Social Media Policy – Why it’s essential your organisation has one

Cosgrove Gaynard Solicitors

Most organisations will have internet and email use either written into employee contracts or separate policies and may also block social media applications such as facebook, youtube and twitter from work computers, however this is not enough. You cannot take away the freedom of your employees to engage in social media networking sites out of hours or on personal computers/ devices.

Social Media Policy – Why it’s essential your organisation has one.

Most organisations will have internet and email use either written into employee contracts or separate policies and may also block social media applications such as facebook, youtube and twitter from work computers, however this is not enough. You cannot take away the freedom of your employees to engage in social media networking sites out of hours or on personal computers/ devices.

The only way to prevent a social media issue is to provide a social media policy and training to employees to ensure they follow your  guidelines and understand your reasoning behind them. It is important that your employees do not just see “another policy” in front of them. You must educate them so that they understand the impact they may have on your brand and that in essence as employees they are your brand ambassadors 24/7, not just when they are on the clock.

Even if your firm is not using social media, you still need a policy because your staff are using it in their private lives and they need guidelines to protect your interests and your firms’ reputation.

The main objective with a social media policy is to establish guidelines for an employees participation in social media and make them think about the consequences of any posts they make on blogs, personal websites or social media sites in relation to any effect they may have on the company.

A basic social media policy should include the following guidelines:

– Provide that an employee should state that views expressed on blogs, websites or other forums are their own and do not represent the views of the company, that they are not authorised to speak on behalf of the company  nor represent it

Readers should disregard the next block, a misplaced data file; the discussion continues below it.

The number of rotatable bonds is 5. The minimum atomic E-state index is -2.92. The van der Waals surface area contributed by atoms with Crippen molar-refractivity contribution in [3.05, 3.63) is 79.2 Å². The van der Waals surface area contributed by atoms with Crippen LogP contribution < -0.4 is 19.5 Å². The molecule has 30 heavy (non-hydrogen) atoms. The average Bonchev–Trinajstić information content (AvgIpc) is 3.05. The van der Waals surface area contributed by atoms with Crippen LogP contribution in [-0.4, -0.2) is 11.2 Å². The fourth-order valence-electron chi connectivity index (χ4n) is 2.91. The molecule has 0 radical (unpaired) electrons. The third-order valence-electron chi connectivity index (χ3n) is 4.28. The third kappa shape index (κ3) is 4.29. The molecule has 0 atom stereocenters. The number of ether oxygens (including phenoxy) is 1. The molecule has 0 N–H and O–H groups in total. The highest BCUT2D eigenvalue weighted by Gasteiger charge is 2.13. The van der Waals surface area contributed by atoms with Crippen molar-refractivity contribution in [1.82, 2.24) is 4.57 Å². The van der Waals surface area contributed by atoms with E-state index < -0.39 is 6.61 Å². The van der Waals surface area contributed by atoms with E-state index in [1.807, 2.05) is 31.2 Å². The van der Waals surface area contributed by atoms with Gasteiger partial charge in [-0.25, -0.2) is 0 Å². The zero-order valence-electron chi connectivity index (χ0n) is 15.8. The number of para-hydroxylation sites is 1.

- Employees need to be informed as to whether they need approval before posting information and identify whom they should get approval from.

- State that employees may not share information that is non public or confidential to the company or indeed which breaches any of the firms other policies on any public site

- Provide for disciplinary proceedings for commentary or content that is damaging to the company or which is  defamatory, harassing or otherwise unsavoury

- Prohibit harassment & discrimination

- State that they cannot use the company logo or trademark

- Policy on ‘friending’ co-workers on external social media sites.

- Guidelines on respect for copyright and other intellectual property laws.

Some larger organisations have developed social media training programmes for associates who will officially represent the Company to set out further guidelines for employees who will be representing the company online as official spokespersons.

As social media has increased in terms of relevance in the workplace,  issues have arisen as to ownership of social media accounts between employers and employees. Undoubtedly this will become more common. Ownership should be clearly defined in a social media policy or indeed in an employees contract. It should be clear that the account and any contributions made by the employee  are done as part of the employee’s duties and do not establish any ownership rights. Facebook “likes”, twitter followers and linked in connections are all valuable contacts to a business and a direct line of communication to these people is the entire purpose of social media.  Employers must protect themselves and their social media assets.

Should you require any further information regarding social media policies or guidelines for your company please do not hesitate to contact us at Cosgrove Gaynard Solicitors.

© Cosgrove Gaynard Solicitors. All rights reserved.

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